Photomultipliers with large photocathode area have been widely used in proton decay, astrophysics and neutrino detectors in recent years, since large detection volumes can be reached with a reduced number of detectors. The sensitivity of a photomultiplier is described in terms of its quantum efficiency (QE), i.e. the number of photoelectrons emitted from the photocathode divided by the number of incident photons. QE is currently limited to typical values of around 25% at the spectral peak (400nm). Hamamatsu has developed a new super bialkali (SBA) photocathode which improves quantum efficiency up to 35%. Considering the detection efficiency of a detector as the number of detected events divided the number of events emitted by source, an increase of the quantum efficiency improves the detection efficiency as well as an increase in detection surface. With that in mind, a large study on performance of super bialkali large area photomultiplier type R7081 (10” photocathode) and type R5912 (8” photocathode) was done, and the results were compared to those of standard bialkali photocathode with the same mechanical design. Firstly, measurements of the increase of the detection efficiency were performed carefully. In order to define whether the quantum efficiency improvement process could have secondary effects, time and charge characteristics, fraction of spurious pulses and dark count rate were investigated and compared with the measurements on a batch of 72 standard bialkali PMTs. Measurements of the parameters have been performed illuminating the whole photocathode surface using a 400 nm pulsed laser attenuated in single photoelectron condition. The results confirmed an increase in the quantum efficiency up to values of 35%, as declared by manufacturer. The main secondary effects of the super bialkali photocathode were an increase for the dark count rate and a considerable increase of the fraction of the after pulses. About the dark count rate, the tested SBA PMTs had a mean value of about 2 times greater than that measured on the batch of standard PMTs. The noise rate decay time after a short light exposure was measured for a standard and a SBA photomultiplier: the super bialkali PMT exhibited a decay time of over ten hours, greater of the time of about six hours measured on the standard PMT. The local measurements performed scanning the photocathode surface with a narrow laser beam confirm that the uniformity of the super bialkali photocathode is not worse than that of the standard PMTs. Another important issue was the study on the influence of the Earth’s magnetic field. It is well known that the performance of a photomultiplier tube is subject to significant variation due to magnetic fields. This is particularly true for large area PMTs, because of the long trajectories of electrons from the photocathode to the anode. While the effects of Earth’s magnetic field on the performances of a large area photomultiplier are principally due to deflections in the trajectories of the photoelectrons drifting from photocathode to first dynode, trajectories of secondary electrons in the dynode chains can also be affected, depending on the orientation of the PMT relative to Earth’s magnetic field. The influence of the Earth’s magnetic field on the main parameters was studied on two Hamamatsu PMTs, 8-inch R5912 types, one of these with super bialkali photocathode, and compared with measurements on a 10-inch R7081 type with a standard bialkali photocathode. The various characteristics of the PMTs were measured while varying the PMT orientations with respect to the Earth’s magnetic field. The effect of a mu-metal cage as magnetic shield was also studied. In general, for the 8” PMTs the impact of the magnetic field was found to be smaller than that on the 10” PMT. The super bialkali 8” PMT has shown the same behaviour of the standard one with respect to the Earth magnetic field. The increased quantum efficiency in the 8” super bialkali PMT almost compensated its smaller detection surface compared to the 10” PMT. It was also confirmed that the super bialkali photocathode produced significantly greater type-1 and type-2 after-pulsing than the standard bi-alkali photocathode. At last, an accurate study and measurement about the ageing effects on two large area photomultipliers has been performed for over three years. The PMTs were 10”, 10 stages Hamamatsu R7081, one with standard bialkali and the other one with super bialkali photocathode. Gain, dark count rate, charge and timing properties have been measured, as well as the fraction of the spurious pulses. During the ageing cycles, the anode current of the two photomultipliers has been monitored and recorded in order to measure the total output anode charge and determine the ageing grade. The ageing conditions have been set by the use of a 400nm LED regulated to about 3 photoelectrons at about 400 kHz. The ageing process was stopped when the total charge arrived up to about 2000 C for both the PMTs. Considering the main results, only the gain showed a variation while all the other parameters remain quite stable. A first phase of up-drift shows an increase of the gain of about 10% and is followed by a final phase of down drift, which shows a faster diminution of the gain of about 30%. The mechanism of the gain drift has been modelled and compared with the results.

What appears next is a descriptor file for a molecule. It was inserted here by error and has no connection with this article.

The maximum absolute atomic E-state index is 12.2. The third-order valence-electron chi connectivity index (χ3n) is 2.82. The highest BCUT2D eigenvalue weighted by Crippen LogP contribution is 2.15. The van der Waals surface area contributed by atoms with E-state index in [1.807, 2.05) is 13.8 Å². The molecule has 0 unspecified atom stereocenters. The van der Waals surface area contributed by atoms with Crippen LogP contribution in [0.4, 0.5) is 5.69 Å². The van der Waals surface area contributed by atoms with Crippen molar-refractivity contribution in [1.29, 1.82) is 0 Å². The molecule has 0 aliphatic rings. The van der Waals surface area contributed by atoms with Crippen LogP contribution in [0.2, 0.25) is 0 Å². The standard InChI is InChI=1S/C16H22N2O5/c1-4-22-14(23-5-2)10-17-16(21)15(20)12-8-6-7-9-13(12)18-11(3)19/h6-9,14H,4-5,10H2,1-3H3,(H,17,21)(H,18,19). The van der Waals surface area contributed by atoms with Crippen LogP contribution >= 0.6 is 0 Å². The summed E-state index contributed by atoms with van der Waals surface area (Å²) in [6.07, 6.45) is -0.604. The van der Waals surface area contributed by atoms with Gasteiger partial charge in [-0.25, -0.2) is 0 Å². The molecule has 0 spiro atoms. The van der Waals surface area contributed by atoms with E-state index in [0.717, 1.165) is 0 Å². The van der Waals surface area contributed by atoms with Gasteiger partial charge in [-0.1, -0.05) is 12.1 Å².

Speaker: Dr Emanuele Leonora (INFN section of Catania)